A couple weeks ago, I found a bottle of blended white wine that consists of Mantonico Bianco (easily confused with Montonico Bianco, another Italian white grape grown in central and southern Italy) and Greco Bianco from the Lamézia DOC in the Calabria region of southern Italy. Greco is more commonly found in Greco di Tufo (discussed 5/25/2022). In the Lamézia DOC, white wine can contain a minimum of 50% Greco with the additional portion of the blend being one other white grape variety. The bottle I found was equal parts Greco and Mantonico. There are different DOC designations that have different requirements for their blends, like Lamézia Greco DOC, which requires 85-100% of the wine be composed of Greco Bianco. Mantonico, a less common grape, can be used in the production of sweet and dry wines, as well as varietal wines. During my search for data on this post, the grapes Mantonico and Montonico were often used interchangeably but are distinct grapes with unique genetic lineage.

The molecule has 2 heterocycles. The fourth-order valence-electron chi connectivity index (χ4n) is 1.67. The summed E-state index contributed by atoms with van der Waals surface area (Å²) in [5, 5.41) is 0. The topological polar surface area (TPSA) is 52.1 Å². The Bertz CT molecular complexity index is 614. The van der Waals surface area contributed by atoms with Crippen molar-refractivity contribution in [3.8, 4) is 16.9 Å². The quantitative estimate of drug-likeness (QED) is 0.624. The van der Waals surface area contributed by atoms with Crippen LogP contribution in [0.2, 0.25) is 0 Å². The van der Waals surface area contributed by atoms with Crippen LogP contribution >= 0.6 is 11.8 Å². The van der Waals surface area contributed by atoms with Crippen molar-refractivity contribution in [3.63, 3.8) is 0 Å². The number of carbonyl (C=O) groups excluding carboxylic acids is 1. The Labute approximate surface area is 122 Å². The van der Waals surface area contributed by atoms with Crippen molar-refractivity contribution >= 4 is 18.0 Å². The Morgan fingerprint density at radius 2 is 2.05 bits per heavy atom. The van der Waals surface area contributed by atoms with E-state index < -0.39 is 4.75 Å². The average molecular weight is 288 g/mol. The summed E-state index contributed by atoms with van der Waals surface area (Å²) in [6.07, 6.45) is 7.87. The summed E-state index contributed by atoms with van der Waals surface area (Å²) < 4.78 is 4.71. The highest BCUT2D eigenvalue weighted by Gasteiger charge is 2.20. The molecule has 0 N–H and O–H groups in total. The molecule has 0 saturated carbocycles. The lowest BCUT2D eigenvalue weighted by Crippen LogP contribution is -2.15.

The wine I selected was a 2020 Statti Lamézia Bianco from Lamézia DOC. The label contained a Veganok symbol, indicating the wine was certified vegan. During the production of wine, the use of animal products for clarification is a common practice. These substances are most notably items such as gelatin, isinglass (derived from fish bladder), casein (a milk protein) or egg whites. They are used to remove unwanted components from the wine that will result in improved color in the final product. Color and clarity are key factors used by consumers when deciding what wines to purchase. This wine was a bright lemon color with brassy highlights. As I swirled my glass, I noted many tiny specks swirling in the wine. These were a combination of small particles that weren’t removed during the clarification process (fining and filtering) and bubbles. The small particles are harmless but can seem unusual to consumers that typically buy wines produced by large volume wineries. Floral aromas of jasmine, orange blossom and honeysuckle combined with meyer lemon peel, candied oranges and petrol as I continued to swirl. This dry, heavier bodied, moderate alcohol and acid wine had a pithy bitterness similar to a combination of mandarin orange and meyer lemon pith. These merged with the aforementioned floral notes on the mid palate then washed away leaving the pithy character on the prolonged finish. This bright, fresh wine is best consumed while it’s still youthful. This wine would ideally be paired with fresh, white fish prepared simply on a warm summer evening.